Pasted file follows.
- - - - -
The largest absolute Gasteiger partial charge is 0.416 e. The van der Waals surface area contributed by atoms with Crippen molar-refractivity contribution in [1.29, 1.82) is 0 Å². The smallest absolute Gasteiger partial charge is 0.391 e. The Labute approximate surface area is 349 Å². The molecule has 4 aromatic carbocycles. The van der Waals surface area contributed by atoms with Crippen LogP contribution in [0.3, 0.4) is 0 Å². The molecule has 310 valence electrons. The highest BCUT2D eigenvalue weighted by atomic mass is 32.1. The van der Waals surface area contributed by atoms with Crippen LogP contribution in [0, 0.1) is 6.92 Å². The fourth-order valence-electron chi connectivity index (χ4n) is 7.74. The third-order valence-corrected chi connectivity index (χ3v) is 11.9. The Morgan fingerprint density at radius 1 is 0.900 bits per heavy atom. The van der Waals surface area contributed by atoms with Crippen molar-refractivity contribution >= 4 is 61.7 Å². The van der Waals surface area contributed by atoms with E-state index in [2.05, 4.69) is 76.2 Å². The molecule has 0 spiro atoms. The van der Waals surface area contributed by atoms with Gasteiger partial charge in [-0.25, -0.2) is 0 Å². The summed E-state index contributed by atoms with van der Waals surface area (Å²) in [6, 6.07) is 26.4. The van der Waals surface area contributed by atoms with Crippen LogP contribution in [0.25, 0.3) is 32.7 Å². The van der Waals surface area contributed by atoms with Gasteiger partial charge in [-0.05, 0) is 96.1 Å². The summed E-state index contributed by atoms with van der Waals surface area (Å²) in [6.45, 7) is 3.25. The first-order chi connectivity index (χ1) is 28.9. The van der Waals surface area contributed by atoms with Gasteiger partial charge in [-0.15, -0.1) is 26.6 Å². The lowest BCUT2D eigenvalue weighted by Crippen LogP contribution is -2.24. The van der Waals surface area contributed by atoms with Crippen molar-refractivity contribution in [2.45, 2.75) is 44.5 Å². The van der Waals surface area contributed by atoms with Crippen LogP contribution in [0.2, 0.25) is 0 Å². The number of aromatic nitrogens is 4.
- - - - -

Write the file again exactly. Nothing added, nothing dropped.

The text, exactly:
The largest absolute Gasteiger partial charge is 0.416 e. The van der Waals surface area contributed by atoms with Crippen molar-refractivity contribution in [1.29, 1.82) is 0 Å². The smallest absolute Gasteiger partial charge is 0.391 e. The Labute approximate surface area is 349 Å². The molecule has 4 aromatic carbocycles. The van der Waals surface area contributed by atoms with Crippen LogP contribution in [0.3, 0.4) is 0 Å². The molecule has 310 valence electrons. The highest BCUT2D eigenvalue weighted by atomic mass is 32.1. The van der Waals surface area contributed by atoms with Crippen LogP contribution in [0, 0.1) is 6.92 Å². The fourth-order valence-electron chi connectivity index (χ4n) is 7.74. The third-order valence-corrected chi connectivity index (χ3v) is 11.9. The Morgan fingerprint density at radius 1 is 0.900 bits per heavy atom. The van der Waals surface area contributed by atoms with Crippen molar-refractivity contribution >= 4 is 61.7 Å². The van der Waals surface area contributed by atoms with E-state index in [2.05, 4.69) is 76.2 Å². The molecule has 0 spiro atoms. The van der Waals surface area contributed by atoms with Gasteiger partial charge in [-0.25, -0.2) is 0 Å². The summed E-state index contributed by atoms with van der Waals surface area (Å²) in [6, 6.07) is 26.4. The van der Waals surface area contributed by atoms with Crippen LogP contribution in [0.25, 0.3) is 32.7 Å². The van der Waals surface area contributed by atoms with Gasteiger partial charge in [-0.05, 0) is 96.1 Å². The summed E-state index contributed by atoms with van der Waals surface area (Å²) in [6.45, 7) is 3.25. The first-order chi connectivity index (χ1) is 28.9. The van der Waals surface area contributed by atoms with Gasteiger partial charge in [-0.15, -0.1) is 26.6 Å². The lowest BCUT2D eigenvalue weighted by Crippen LogP contribution is -2.24. The van der Waals surface area contributed by atoms with Crippen molar-refractivity contribution in [2.45, 2.75) is 44.5 Å². The van der Waals surface area contributed by atoms with Crippen LogP contribution in [0.2, 0.25) is 0 Å². The number of aromatic nitrogens is 4.